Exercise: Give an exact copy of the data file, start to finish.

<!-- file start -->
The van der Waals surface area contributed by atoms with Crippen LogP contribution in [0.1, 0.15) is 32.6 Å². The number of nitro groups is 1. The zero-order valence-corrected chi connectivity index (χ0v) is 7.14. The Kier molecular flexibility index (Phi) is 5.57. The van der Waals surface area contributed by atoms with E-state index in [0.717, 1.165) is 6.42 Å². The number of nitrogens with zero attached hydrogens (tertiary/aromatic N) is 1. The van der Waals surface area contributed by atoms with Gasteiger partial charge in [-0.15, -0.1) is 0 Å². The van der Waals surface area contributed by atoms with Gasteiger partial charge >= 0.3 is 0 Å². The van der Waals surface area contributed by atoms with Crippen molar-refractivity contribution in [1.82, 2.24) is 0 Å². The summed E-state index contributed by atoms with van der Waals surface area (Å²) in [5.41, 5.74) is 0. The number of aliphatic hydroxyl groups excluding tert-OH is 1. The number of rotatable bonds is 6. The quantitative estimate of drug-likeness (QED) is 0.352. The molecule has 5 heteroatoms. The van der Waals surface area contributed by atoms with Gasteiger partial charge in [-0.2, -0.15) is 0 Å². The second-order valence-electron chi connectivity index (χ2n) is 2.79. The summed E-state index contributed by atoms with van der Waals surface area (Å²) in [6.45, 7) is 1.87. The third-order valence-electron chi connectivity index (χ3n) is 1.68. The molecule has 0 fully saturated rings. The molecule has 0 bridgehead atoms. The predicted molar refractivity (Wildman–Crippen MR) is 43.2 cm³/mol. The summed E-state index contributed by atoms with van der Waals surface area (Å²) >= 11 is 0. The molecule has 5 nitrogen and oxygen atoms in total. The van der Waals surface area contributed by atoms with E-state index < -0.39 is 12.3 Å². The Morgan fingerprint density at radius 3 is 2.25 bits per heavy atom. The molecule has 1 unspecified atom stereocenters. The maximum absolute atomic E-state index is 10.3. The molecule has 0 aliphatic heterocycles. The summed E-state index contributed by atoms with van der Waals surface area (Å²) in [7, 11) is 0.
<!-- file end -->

The van der Waals surface area contributed by atoms with Crippen LogP contribution in [0.1, 0.15) is 32.6 Å². The number of nitro groups is 1. The zero-order valence-corrected chi connectivity index (χ0v) is 7.14. The Kier molecular flexibility index (Phi) is 5.57. The van der Waals surface area contributed by atoms with E-state index in [0.717, 1.165) is 6.42 Å². The number of nitrogens with zero attached hydrogens (tertiary/aromatic N) is 1. The van der Waals surface area contributed by atoms with Gasteiger partial charge in [-0.15, -0.1) is 0 Å². The van der Waals surface area contributed by atoms with Gasteiger partial charge >= 0.3 is 0 Å². The van der Waals surface area contributed by atoms with Crippen molar-refractivity contribution in [1.82, 2.24) is 0 Å². The summed E-state index contributed by atoms with van der Waals surface area (Å²) in [5.41, 5.74) is 0. The number of aliphatic hydroxyl groups excluding tert-OH is 1. The number of rotatable bonds is 6. The quantitative estimate of drug-likeness (QED) is 0.352. The molecule has 5 heteroatoms. The van der Waals surface area contributed by atoms with Gasteiger partial charge in [-0.2, -0.15) is 0 Å². The second-order valence-electron chi connectivity index (χ2n) is 2.79. The summed E-state index contributed by atoms with van der Waals surface area (Å²) in [6.45, 7) is 1.87. The third-order valence-electron chi connectivity index (χ3n) is 1.68. The molecule has 0 fully saturated rings. The molecule has 0 bridgehead atoms. The predicted molar refractivity (Wildman–Crippen MR) is 43.2 cm³/mol. The summed E-state index contributed by atoms with van der Waals surface area (Å²) >= 11 is 0. The molecule has 5 nitrogen and oxygen atoms in total. The van der Waals surface area contributed by atoms with E-state index < -0.39 is 12.3 Å². The Morgan fingerprint density at radius 3 is 2.25 bits per heavy atom. The molecule has 1 unspecified atom stereocenters. The maximum absolute atomic E-state index is 10.3. The molecule has 0 aliphatic heterocycles. The summed E-state index contributed by atoms with van der Waals surface area (Å²) in [7, 11) is 0.